Russia’s Mars jinx continues: Phobos-Grunt in big trouble; 3 days in parking orbit to fix computer problem

The jinx on Russia’s probes to Mars continues.

Phobos-Grunt launched successfully last night but failed to enter its departure trajectory when two engine burns failed – presumed due to computer problems. It is now in a “parking” orbit and the problem needs to be fixed within 3 days when its batteries will run out. The fuel tanks are still in place for the craft’s own thrusters and there is still thought to be some hope. If the problem cannot be fixed it will be the fourth successive failure of a Russian Mars mission.

Washington Post:

The Phobos-Grunt (Phobos-Soil) craft was successfully launched by a Zenit-2 booster rocket at 12:16 a.m. Moscow time Wednesday (2016 GMT Tuesday) from the Russian-leased Baikonur cosmodrome in Kazakhstan. The craft separated successfully from the booster about 11 minutes later. But the probe had failed to enter a departure trajectory for Mars and remained on a support orbit.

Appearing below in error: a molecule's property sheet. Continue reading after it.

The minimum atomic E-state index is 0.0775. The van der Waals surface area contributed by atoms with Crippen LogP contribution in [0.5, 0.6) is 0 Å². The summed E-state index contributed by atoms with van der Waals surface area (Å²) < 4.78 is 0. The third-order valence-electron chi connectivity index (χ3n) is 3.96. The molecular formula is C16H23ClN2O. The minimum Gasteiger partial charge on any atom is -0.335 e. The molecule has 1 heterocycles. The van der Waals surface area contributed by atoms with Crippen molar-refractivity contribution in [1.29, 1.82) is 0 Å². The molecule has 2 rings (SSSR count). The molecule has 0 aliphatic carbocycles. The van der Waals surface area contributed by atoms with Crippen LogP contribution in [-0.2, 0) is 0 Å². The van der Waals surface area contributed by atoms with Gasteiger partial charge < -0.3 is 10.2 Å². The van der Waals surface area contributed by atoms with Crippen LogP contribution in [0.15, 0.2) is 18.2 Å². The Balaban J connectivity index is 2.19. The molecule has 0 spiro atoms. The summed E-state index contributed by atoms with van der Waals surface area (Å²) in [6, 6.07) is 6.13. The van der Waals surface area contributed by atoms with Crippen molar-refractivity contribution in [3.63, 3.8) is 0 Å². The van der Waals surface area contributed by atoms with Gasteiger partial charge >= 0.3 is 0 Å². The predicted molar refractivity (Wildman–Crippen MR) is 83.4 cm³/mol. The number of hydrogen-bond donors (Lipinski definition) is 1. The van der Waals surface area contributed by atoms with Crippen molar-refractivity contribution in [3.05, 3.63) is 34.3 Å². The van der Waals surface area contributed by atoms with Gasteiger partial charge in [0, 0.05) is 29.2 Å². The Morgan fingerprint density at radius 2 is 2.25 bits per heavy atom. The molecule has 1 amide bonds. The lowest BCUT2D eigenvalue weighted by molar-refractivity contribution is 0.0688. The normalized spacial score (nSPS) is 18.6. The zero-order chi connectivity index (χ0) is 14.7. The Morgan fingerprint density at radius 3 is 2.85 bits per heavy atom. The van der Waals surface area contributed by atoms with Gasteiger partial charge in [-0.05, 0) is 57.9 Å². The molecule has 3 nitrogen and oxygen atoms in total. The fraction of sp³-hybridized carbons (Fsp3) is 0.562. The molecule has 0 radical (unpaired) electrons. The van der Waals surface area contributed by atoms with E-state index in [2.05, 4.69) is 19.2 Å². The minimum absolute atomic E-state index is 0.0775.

Ria Novosti: 

A robotic spacecraft to the Mars moon Phobos launched early on Wednesday has failed to reach a flying orbit after separation from the launch vehicle, the head of Russia’s Federal Space Agency said.

The Zenit-2 launch vehicle carrying the Phobos-Grunt probe lifted off from the Baikonur space center at 00.16 a.m. Moscow time (20:16 GMT on Tuesday). The spacecraft was supposed to use its own booster to reach the designated flying trajectory, but failed to do so.

“It has been a tough night for us because we could not detect the spacecraft [after the separation],” Vladimir Popovkin said. “Now we know its coordinates and we found out that the [probe’s] engine failed to start.”

“It is a complex trajectory, and the on-board computers could have simply failed to send a “switch on” command to the engine,” Popovkin said, adding that it is an emergency situation, which has been anticipated and could be corrected. 

“We will attempt to reboot the program. The spacecraft is currently on a support orbit, the fuel tanks have not been jettisoned, and the fuel has not been spent,” he said. According to Popovkin, the technicians have three days to start the on-board engine and put the probe on the designated trajectory before the batteries run out.

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